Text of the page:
Common frogs metamorphose through three distinct developmental life stages — aquatic larva, terrestrial juvenile, and adult. They have corpulent bodies with a rounded snout, webbed feet and long hind legs adapted for swimming in water and hopping on land. Common frogs are often confused with the common toad Bufo bufo, but frogs can easily be distinguished as they have longer legs, hop, and have a moist skin, whereas toads crawl and have a dry ‘warty’ skin.
The adult common frog has a body length of 6 to 9 centimetres (2.4 to 3.5 in) its back and flanks varying in colour from olive green to grey-brown, brown, olive brown, grey, yellowish and rufous. However, can lighten and darken its skin to match its surroundings. Some individuals have more unusual colouration — both black and red individuals have been found in Scotland, and albino frogs have been found with yellow skin and red eyes. During the mating season the male common frog tends to turn greyish-blue. The average weight is 22.7 g (0.80 oz); the female is usually slightly larger than the male.
The flanks, limbs and backs are covered with irregular dark blotches and they usually sport a chevron-shaped spot on the back of their neck and a dark spot behind the eye. Unlike other amphibians, common frogs generally lack a mid-dorsal band but, when they have one, it is comparatively faint. In many countries moor frogs have a light dorsal band which easily distinguishes them from common frogs.
The underbelly is white or yellow (occasionally more orange in females) and can be speckled with brown or orange. The eyes are brown with transparent horizontal pupils, and they have transparent inner eyelids to protect the eyes while underwater, as well as a ‘mask’ which covers the eyes and eardrums. Although the common frog has long hind legs compared to the common toad, they are shorter than those of the agile frog with which it shares some of its range. The longer hind legs and fainter colouration of the agile frog are the main features that distinguish the two species.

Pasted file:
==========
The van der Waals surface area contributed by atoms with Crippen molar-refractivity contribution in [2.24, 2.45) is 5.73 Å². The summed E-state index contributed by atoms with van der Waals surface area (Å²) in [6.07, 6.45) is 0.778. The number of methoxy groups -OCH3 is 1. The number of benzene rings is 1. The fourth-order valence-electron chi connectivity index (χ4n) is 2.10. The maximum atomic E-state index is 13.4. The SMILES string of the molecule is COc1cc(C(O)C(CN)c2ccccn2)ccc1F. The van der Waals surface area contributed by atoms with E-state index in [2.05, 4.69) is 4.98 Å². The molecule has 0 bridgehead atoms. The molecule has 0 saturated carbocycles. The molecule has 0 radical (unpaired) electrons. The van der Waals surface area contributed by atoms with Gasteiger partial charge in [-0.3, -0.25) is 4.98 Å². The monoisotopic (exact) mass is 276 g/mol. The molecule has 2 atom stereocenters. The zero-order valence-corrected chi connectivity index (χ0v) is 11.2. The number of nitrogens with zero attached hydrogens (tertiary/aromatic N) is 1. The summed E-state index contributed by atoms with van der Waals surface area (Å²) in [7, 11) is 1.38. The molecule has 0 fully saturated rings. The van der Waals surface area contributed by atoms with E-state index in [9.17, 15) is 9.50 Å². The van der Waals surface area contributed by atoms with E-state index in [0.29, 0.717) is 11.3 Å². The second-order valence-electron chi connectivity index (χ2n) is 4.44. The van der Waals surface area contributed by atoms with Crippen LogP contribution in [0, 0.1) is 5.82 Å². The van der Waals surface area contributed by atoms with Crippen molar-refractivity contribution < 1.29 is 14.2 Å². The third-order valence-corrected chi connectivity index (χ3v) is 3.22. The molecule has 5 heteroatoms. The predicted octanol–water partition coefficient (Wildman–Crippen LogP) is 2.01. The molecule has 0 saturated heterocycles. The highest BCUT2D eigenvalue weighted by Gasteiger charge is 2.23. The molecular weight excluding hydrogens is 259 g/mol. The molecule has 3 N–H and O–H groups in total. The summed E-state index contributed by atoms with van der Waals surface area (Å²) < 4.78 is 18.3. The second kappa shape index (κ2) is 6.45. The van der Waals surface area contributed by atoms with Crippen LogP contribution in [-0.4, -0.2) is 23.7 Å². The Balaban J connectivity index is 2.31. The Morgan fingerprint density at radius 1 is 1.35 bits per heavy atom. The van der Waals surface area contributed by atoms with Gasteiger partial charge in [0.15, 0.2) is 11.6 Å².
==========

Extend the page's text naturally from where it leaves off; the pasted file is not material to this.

Males are distinguishable from females as they are smaller and have hard swellings, known as nuptial pads, on the first digits of the forelegs, used for gripping females during mating. During the mating season males’ throats often turn white, and their overall colour is generally light and grayish, whereas the female is browner, or even red.
The common frog is found throughout much of Europe as far north as northern Scandinavia inside the Arctic Circle and as far east as the Urals, except for most of Iberia, southern Italy, and the southern Balkans. Other areas where the common frog has been introduced include the Isle of Lewis, Shetland, Orkney and the Faroe Islands. It is also found in Asia, and eastward to Japan.
The common frog has long been thought to be an entirely introduced species in Ireland, however, genetic analyses suggest that particular populations in the south west of Ireland are indeed indigenous to the country. The authors propose that the Irish frog population is a mixed group that includes native frogs that survived the last glacial period in ice free refugia, natural post-glacial colonisers and recent artificial introductions from Western Europe.